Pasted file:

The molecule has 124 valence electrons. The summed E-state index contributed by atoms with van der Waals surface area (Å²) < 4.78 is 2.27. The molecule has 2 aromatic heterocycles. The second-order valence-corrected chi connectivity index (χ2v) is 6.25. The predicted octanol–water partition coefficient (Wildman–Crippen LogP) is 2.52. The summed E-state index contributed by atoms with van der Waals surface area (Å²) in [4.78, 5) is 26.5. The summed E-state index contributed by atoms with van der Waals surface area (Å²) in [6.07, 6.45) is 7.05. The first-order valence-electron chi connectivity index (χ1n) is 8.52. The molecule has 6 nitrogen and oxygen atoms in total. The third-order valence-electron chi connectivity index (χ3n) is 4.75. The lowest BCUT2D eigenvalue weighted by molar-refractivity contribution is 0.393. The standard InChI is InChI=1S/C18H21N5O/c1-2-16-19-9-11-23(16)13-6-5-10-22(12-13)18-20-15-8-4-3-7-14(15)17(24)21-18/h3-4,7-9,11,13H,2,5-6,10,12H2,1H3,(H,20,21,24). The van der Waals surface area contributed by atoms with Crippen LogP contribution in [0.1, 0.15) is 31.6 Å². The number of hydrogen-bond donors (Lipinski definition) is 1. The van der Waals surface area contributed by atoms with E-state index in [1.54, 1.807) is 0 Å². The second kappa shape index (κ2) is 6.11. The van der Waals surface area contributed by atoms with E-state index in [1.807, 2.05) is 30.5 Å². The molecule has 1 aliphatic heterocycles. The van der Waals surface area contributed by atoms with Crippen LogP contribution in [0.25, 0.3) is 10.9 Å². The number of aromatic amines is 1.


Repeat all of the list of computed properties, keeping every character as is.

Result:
The molecule has 124 valence electrons. The summed E-state index contributed by atoms with van der Waals surface area (Å²) < 4.78 is 2.27. The molecule has 2 aromatic heterocycles. The second-order valence-corrected chi connectivity index (χ2v) is 6.25. The predicted octanol–water partition coefficient (Wildman–Crippen LogP) is 2.52. The summed E-state index contributed by atoms with van der Waals surface area (Å²) in [4.78, 5) is 26.5. The summed E-state index contributed by atoms with van der Waals surface area (Å²) in [6.07, 6.45) is 7.05. The first-order valence-electron chi connectivity index (χ1n) is 8.52. The molecule has 6 nitrogen and oxygen atoms in total. The third-order valence-electron chi connectivity index (χ3n) is 4.75. The lowest BCUT2D eigenvalue weighted by molar-refractivity contribution is 0.393. The standard InChI is InChI=1S/C18H21N5O/c1-2-16-19-9-11-23(16)13-6-5-10-22(12-13)18-20-15-8-4-3-7-14(15)17(24)21-18/h3-4,7-9,11,13H,2,5-6,10,12H2,1H3,(H,20,21,24). The van der Waals surface area contributed by atoms with Crippen LogP contribution in [0.1, 0.15) is 31.6 Å². The number of hydrogen-bond donors (Lipinski definition) is 1. The van der Waals surface area contributed by atoms with E-state index in [1.54, 1.807) is 0 Å². The second kappa shape index (κ2) is 6.11. The van der Waals surface area contributed by atoms with E-state index in [1.807, 2.05) is 30.5 Å². The molecule has 1 aliphatic heterocycles. The van der Waals surface area contributed by atoms with Crippen LogP contribution in [0.25, 0.3) is 10.9 Å². The number of aromatic amines is 1.